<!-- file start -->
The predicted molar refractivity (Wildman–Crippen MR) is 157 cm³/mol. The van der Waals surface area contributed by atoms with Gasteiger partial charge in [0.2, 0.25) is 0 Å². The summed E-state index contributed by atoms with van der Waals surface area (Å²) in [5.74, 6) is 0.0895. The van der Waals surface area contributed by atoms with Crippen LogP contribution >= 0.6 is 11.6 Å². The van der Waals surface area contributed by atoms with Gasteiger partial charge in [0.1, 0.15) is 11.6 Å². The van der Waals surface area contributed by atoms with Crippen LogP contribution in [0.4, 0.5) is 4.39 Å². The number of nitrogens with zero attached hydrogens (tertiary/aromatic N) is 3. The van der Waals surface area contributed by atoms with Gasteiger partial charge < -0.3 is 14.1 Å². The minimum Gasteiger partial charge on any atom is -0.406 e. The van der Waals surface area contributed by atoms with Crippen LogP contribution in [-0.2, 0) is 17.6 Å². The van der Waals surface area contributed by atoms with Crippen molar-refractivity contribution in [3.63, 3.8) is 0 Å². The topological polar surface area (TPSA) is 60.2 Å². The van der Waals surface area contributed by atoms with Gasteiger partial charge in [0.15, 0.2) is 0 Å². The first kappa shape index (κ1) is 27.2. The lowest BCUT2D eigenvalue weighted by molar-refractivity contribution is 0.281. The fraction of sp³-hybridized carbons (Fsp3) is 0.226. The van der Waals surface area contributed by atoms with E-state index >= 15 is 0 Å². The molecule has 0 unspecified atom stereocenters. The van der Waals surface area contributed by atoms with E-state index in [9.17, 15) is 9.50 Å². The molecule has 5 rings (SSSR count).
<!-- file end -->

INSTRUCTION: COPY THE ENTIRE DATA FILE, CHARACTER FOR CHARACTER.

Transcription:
The predicted molar refractivity (Wildman–Crippen MR) is 157 cm³/mol. The van der Waals surface area contributed by atoms with Gasteiger partial charge in [0.2, 0.25) is 0 Å². The summed E-state index contributed by atoms with van der Waals surface area (Å²) in [5.74, 6) is 0.0895. The van der Waals surface area contributed by atoms with Crippen LogP contribution >= 0.6 is 11.6 Å². The van der Waals surface area contributed by atoms with Gasteiger partial charge in [0.1, 0.15) is 11.6 Å². The van der Waals surface area contributed by atoms with Crippen LogP contribution in [0.4, 0.5) is 4.39 Å². The number of nitrogens with zero attached hydrogens (tertiary/aromatic N) is 3. The van der Waals surface area contributed by atoms with Gasteiger partial charge < -0.3 is 14.1 Å². The minimum Gasteiger partial charge on any atom is -0.406 e. The van der Waals surface area contributed by atoms with Crippen LogP contribution in [-0.2, 0) is 17.6 Å². The van der Waals surface area contributed by atoms with Crippen molar-refractivity contribution in [3.63, 3.8) is 0 Å². The topological polar surface area (TPSA) is 60.2 Å². The van der Waals surface area contributed by atoms with Gasteiger partial charge in [0.15, 0.2) is 0 Å². The first kappa shape index (κ1) is 27.2. The lowest BCUT2D eigenvalue weighted by molar-refractivity contribution is 0.281. The fraction of sp³-hybridized carbons (Fsp3) is 0.226. The van der Waals surface area contributed by atoms with E-state index >= 15 is 0 Å². The molecule has 0 unspecified atom stereocenters. The van der Waals surface area contributed by atoms with E-state index in [9.17, 15) is 9.50 Å². The molecule has 5 rings (SSSR count).